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On sexuality and controversy

In this video, listen to Dr Rachel Spronk discuss the concept of sexuality. What is sexuality? And why does it seem to be so controversial?
RACHEL SPRONK: Most of you know the term sexuality, but what is sexuality? This sounds like a redundant question, as we all recognise the word and its meaning. We can even say that we are all experts by experience. In one way or another, we are implicated in the way sexuality is part of our personal and social life. Yet, exactly because sexuality is such a common term, it is important to define more precisely what we mean by it. We can separate sexuality into three levels. The personal, the interpersonal, and the social. Think, for example, of sexual desire. Sexual desire is located in the body. It feels very private and exclusive.
Sexual desire is mostly stimulated in connection with others, which can be physical, emergent, or virtual. Lastly, sexual desire is also influenced by the social context. As in, what is culturally seen as arousing, but also, by what is deemed forbidden or proper. Let’s look at the three levels one by one. First, sexuality is personal because it is a vehicle for powerful feelings that are experienced very privately. We experience this intensely because it happens through our bodies. It is about a personal experience of sexual practises, which can be both pleasurable as well as painful. We sometimes refer to “my sexuality” to indicate this personal dimension of sexuality. It is also the domain of sexual identity.
In the sense of being lesbian, gay, bisexual, transgender, heterosexual, and more. Second, sexuality is interpersonal. When engaging in sexual practices, sexuality is often an intimate exchange between people, which varies in intensity and meaning depending on the kind of relations. Sexual relations are valued for personal fulfilment and for cultural ideas of gender and personhood. That is, engaging in sexual practices with others makes us feel woman, or man, or it endorses another sense of gender. In other, words sexuality enhances our gendered sense of self. In the interactions between people, cultural meanings of gender come to be constructed. Third, sexuality is socially constructed. We often think of sexuality as biologically defined, but this is a tale of chromosomes, hormones, and other genetic factors.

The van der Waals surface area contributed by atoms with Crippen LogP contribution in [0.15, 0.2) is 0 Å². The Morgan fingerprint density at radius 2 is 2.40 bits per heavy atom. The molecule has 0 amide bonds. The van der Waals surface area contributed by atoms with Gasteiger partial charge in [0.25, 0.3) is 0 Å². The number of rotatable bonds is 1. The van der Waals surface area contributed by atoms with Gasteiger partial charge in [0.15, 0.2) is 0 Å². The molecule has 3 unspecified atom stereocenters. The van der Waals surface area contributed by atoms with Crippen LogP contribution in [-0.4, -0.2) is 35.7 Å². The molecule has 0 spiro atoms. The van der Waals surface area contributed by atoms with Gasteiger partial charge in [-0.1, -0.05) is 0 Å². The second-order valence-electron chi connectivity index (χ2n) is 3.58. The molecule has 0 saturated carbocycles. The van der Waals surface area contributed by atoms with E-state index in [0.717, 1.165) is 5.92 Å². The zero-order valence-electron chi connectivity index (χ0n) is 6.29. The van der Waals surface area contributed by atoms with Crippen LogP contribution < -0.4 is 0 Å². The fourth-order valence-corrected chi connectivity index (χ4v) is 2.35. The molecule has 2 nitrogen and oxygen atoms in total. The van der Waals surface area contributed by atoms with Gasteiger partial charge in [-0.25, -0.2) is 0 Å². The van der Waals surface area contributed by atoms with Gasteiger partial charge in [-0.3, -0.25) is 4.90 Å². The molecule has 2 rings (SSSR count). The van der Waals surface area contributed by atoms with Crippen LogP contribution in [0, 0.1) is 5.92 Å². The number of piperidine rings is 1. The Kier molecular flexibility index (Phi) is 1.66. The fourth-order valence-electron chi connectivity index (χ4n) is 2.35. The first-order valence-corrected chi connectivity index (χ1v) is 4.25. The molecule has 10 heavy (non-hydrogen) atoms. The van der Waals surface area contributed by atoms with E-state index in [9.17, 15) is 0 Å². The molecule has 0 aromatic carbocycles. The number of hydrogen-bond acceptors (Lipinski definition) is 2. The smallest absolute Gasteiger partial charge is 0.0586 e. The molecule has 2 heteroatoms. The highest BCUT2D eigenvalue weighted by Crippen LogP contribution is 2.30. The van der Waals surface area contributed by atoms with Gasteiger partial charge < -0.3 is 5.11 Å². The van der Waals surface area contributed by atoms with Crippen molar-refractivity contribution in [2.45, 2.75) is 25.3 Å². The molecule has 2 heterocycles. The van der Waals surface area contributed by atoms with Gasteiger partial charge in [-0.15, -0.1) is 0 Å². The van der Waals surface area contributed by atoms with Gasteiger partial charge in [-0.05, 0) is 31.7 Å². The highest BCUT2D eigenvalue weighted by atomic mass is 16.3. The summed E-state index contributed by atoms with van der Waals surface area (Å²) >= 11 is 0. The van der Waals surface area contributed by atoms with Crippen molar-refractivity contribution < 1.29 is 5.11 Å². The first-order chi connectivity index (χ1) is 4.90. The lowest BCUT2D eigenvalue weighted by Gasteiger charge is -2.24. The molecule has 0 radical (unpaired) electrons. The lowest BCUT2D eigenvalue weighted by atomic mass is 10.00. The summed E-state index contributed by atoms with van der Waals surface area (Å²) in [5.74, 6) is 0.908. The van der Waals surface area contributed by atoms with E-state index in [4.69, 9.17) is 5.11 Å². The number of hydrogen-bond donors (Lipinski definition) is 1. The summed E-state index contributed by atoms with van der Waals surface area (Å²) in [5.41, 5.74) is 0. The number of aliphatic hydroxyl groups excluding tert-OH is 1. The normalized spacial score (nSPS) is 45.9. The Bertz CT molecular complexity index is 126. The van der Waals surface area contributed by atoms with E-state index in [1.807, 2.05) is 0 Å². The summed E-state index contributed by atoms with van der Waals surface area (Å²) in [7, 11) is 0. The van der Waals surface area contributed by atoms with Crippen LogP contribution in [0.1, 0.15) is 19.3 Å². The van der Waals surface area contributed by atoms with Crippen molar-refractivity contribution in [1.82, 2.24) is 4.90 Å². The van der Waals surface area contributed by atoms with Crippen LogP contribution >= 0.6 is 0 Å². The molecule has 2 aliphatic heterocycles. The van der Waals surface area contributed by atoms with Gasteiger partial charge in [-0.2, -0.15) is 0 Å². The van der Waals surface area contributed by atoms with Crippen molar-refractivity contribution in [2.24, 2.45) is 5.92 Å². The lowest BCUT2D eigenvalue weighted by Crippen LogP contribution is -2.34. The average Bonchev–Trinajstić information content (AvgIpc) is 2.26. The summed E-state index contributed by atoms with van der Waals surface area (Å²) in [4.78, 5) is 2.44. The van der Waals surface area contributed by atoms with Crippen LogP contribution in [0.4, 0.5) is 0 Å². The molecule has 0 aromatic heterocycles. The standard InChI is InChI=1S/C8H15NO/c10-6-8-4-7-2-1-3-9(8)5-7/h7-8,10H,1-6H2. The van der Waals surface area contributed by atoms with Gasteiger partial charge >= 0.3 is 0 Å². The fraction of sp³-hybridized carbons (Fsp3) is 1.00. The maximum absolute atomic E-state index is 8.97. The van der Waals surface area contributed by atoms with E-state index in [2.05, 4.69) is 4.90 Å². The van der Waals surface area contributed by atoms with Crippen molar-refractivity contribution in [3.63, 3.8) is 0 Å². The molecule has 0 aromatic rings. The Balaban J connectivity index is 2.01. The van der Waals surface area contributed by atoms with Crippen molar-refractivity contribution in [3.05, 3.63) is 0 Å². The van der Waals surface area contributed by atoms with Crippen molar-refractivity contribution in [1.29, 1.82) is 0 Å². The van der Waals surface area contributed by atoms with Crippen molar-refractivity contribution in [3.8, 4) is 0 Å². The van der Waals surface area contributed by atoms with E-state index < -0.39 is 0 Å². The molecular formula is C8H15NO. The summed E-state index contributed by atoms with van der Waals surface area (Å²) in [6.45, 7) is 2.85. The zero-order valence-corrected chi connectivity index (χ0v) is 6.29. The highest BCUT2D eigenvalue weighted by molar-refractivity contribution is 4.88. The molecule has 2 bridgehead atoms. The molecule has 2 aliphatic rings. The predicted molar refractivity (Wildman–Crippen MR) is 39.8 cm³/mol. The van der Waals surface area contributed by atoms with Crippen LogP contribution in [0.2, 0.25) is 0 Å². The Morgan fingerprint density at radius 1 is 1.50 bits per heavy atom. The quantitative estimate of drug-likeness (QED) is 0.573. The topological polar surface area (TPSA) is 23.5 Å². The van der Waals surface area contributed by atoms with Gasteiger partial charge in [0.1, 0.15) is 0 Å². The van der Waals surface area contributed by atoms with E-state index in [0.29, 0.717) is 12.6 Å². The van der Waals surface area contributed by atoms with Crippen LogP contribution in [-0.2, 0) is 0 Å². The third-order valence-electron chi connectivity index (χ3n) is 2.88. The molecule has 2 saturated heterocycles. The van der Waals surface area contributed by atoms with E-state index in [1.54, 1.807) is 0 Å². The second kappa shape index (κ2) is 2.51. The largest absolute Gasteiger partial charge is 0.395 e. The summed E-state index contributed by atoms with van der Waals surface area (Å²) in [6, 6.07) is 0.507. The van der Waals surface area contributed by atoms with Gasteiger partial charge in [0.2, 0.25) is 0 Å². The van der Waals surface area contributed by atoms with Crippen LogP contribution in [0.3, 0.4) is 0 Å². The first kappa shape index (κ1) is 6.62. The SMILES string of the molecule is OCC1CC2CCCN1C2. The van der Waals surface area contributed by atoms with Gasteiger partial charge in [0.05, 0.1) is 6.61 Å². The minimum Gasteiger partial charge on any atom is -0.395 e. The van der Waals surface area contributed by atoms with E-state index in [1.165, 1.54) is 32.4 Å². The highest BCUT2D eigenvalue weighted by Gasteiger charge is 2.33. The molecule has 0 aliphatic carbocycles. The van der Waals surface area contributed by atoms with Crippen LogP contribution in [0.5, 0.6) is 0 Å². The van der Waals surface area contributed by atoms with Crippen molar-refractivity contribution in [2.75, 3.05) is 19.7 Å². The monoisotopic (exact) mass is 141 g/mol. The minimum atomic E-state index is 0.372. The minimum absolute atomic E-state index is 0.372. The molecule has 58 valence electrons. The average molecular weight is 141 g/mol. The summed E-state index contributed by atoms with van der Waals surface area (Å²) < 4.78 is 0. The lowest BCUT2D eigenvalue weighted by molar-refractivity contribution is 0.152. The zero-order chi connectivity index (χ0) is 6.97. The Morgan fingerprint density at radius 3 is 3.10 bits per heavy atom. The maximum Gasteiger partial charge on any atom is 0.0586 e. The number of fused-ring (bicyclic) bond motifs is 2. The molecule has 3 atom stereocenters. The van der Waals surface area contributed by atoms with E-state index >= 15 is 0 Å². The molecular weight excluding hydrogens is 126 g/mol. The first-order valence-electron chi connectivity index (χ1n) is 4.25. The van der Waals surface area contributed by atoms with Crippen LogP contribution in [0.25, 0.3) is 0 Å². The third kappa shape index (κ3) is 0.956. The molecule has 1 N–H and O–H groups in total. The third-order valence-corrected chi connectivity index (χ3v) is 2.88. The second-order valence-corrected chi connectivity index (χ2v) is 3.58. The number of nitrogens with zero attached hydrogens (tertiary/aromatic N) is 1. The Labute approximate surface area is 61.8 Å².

We say that sexuality is also socially constructed, because the cultural variation of what is considered “decent sexuality” varies immensely. Sex and sexuality are often central to debates of what is seen as natural, moral, or appropriate in all cultures and countries. It is therefore, a particularly sensitive conductor of cultural influences, and hence, of social and political concerns. In other words, sexuality is often part of grand schemes. Why is sexuality often central to public debate? In this course, we do not want to judge, but we wish to explain this question. The point is that sexuality is generally understood in every society as essential to the social and moral order.
Sexual relations are seen as crucial to social cohesion, which is often translated as the natural order of things. For instance, reproduction is often understood as essential to the well-being of the group, the community, or society, and sanctioned by heterosexual relations in the form of marriage. Single parenthood is in conflict with this perspective, and therefore, often seen as problematic. Sexuality is also understood as fundamental to the social order by the way it structures gender roles and gender relations via cultural institutions, such as marriage, and its gendered roles of responsibility, with regard to domestic duties and obtaining resources. When people deviate from what is considered appropriate, it is feared that it will lead to social chaos.
Authorities, such as political leaders, religious leaders, cultural elders, and so on, invest immensely in keeping people on what is considered the moral path by explaining right from wrong, hence creating a discourse on norms and values. In short, sexuality is therefore an integral part of the normative and practical order of everyday life, seen as central to the welfare of society. Deviations are typically feared and disapproved of. Be it single motherhood, homosexuality, or infidelity. What is important to realise is that moral discourses articulate ideals, while in real life, on the grassroot level, people have always deviated and for different reasons. Sometimes for survival, or because they are forced by others, or because they disagreed with the norms and values.
It is our task to understand how they come to deviate, what their personal motivations are, and why others disagree with their deviation, and why sexuality is such an emotive matter herein.

In this video, listen to Dr Rachel Spronk discuss the concept of sexuality. As you listen to this lecture, try to answer the following questions:

  • On what levels can sexuality be understood? Can you think of your own example of each of these three levels?
  • What does it mean to say that sexuality is “socially constructed”?
  • Why is sexuality often controversial?
  • What is at stake in following or deviating from what are considered “appropriate” social norms?

Please share with other learners.

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Religion and Sexual Wellbeing: Pleasure, Piety, and Reproductive Rights

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